Friday, April 06, 2012

Wilson Van Dusen (2): Entering Reality

A few postings ago I talked about psychologist Wilson Van Dusen's phenomenological observations of madness, which he had many opportunities to see as a therapist in a mental hospital. It would do his explorations a sharp injustice to suggest that his version of depth psychology was centered on pathology. Van Dusen concluded that the "natural depth in man" (after which he titled the book under discussion) was the path to spiritual experience.
In a mystical experience the limited self is opened up, revealing a beyond with a host of new meanings. In mystical experience is the ultimate that the individual can discover. Though it has a considerable range of depths, there is no higher, no deeper, no greater experience than what is found in the surprising union of the individual with his fundamental source.
He acknowledges hesitation writing about this kind of experience, partly for the usual reason that words for normal experience are inadequate to transcendental consciousness. He's also acutely aware that "we touch on realms that are normally considered religious. Some grow deaf and irritated at the mere mention of this. Religion is a terrible baggage of nonsense for them. To them it looks like weak-minded people's wishful thinking."

I know what he means: when I write a post about psychical research I can too easily picture stimulating the gag reflex of some readers. It is so easy for the ignorant to associate the subject with spooky ghost stories, magic rings, spoon benders, storefront fortune tellers, etc. that I feel the need to write a lawyer-like disclaimer -- dead boring.


Undeterred, Van Dusen plunges on.

How do you open to mystical experience? Through ordinary experience -- but pure, unmediated experience, he says. (Zen Buddhism has the same goal.)
In some real ways [ordinary experience] is the most profound of all the possible mystical experiences though it is rarely appreciated as such. The problem is that we are too used it. ... What is missing is amazement at the mystery of ordinary experience.
Suppose you had just this moment been born as a full-fledged adult, with your present mind and understanding. You would be absolutely stunned at the things and people around you. Most of the day would be taken up with "ohs" and "ahs" as you went around feeling things. It would be a frightfully impressive and awesome mystical experience. You would be stunned by the beauty of simple things such as the graceful form of plants. This is one of the hallmarks of the mystical experience, to find things fantastically beautiful and good just as they are.
He might have been remembering Emerson's observation: "If the stars should appear one night in a thousand years, how would men believe and adore; and preserve for many generations the remembrance of the city of God which had been shown! But every night come out these envoys of beauty, and light the universe with their admonishing smile."


For another level of mystical experience, Van Dusen adopts the word satori from Zen, probably hoping to avoid language weighted with theology. The expression satori was relatively unknown in English at the time he wrote in the mid-1970s, although it is common enough now that I can get away with, "I sat down hoping for a novel experience, but all I could come up with was a short satori."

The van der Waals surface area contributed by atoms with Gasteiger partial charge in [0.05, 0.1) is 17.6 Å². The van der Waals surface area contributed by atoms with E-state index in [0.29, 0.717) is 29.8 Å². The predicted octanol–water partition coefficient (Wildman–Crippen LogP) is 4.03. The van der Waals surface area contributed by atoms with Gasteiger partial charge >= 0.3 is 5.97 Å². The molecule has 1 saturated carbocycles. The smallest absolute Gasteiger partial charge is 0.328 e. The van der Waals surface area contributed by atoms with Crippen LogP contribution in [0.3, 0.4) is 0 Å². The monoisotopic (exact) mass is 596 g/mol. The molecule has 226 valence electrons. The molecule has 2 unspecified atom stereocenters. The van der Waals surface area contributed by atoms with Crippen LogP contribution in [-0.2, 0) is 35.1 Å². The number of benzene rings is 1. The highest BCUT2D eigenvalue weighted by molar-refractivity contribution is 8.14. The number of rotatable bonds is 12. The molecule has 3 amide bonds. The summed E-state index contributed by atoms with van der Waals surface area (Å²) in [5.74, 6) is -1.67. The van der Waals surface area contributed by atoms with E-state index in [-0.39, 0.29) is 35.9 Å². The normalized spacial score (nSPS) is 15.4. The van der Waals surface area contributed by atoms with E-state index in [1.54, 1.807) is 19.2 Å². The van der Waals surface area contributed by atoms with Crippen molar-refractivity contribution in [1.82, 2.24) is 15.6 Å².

As a description of the indescribable, Van Dusen's is one of the best modern examples I know of:
The way into satori is quite clear. It is along the lines of the lower levels of mystical experience itself. Instead of departing from reality, the individual enters into it more fully. ... There is a growing feeling of Oneness. This Oneness is alive, real, and immediately present. There may or may not be a feeling that one is dying or dissolving. There is forgetfulness of self. ...
All personal values are suddenly shattered. There is only God. The One and Only then shows itself through all the levels of creation. With painful love the One chooses to create Itself into the individual who gradually awakens again as a person. There are secret understandings exchanged between the One and the individual.
The stunned individual gradually returns again to personal awareness. It is not uncommon for the individual to be dreadfully disappointed at finding himself alive again in the ordinary world.
You got a problem with that?  Well, in glum moods (i.e., most of the time) so do I.

Who wouldn't love to "find things fantastically beautiful and good just as they are"? I'm not trying to be a smart-ass, but what if "things just as they are" is the pain of cancer or a bone crushing blow? Can you find beauty in the moment when all you experience physically is pain? The Stoics believed the greatest good was to be able to rise above anything, conquer one's fears and exert self-control, but they never called it fantastically beautiful.


And of course there is the age-old question, which not even the most high-minded spiritual teaching answers for me: how can God, the ultimate Good, allow the horrors we read about in the news every day? They may be unreal once you are an enlightened guru; in Hindu terms, all suffering may be just part of lila, God's play. But it's hard for us poor sods to get the joke.

As Pliny the Elder said, "Young boys throw stones at frogs in jest; but the frogs die in earnest."

It may be all we can do now is keep faith that we will grow in spirit, someday no longer to be the spiritual children we are now. And not throw stones at frogs in jest.


No comments: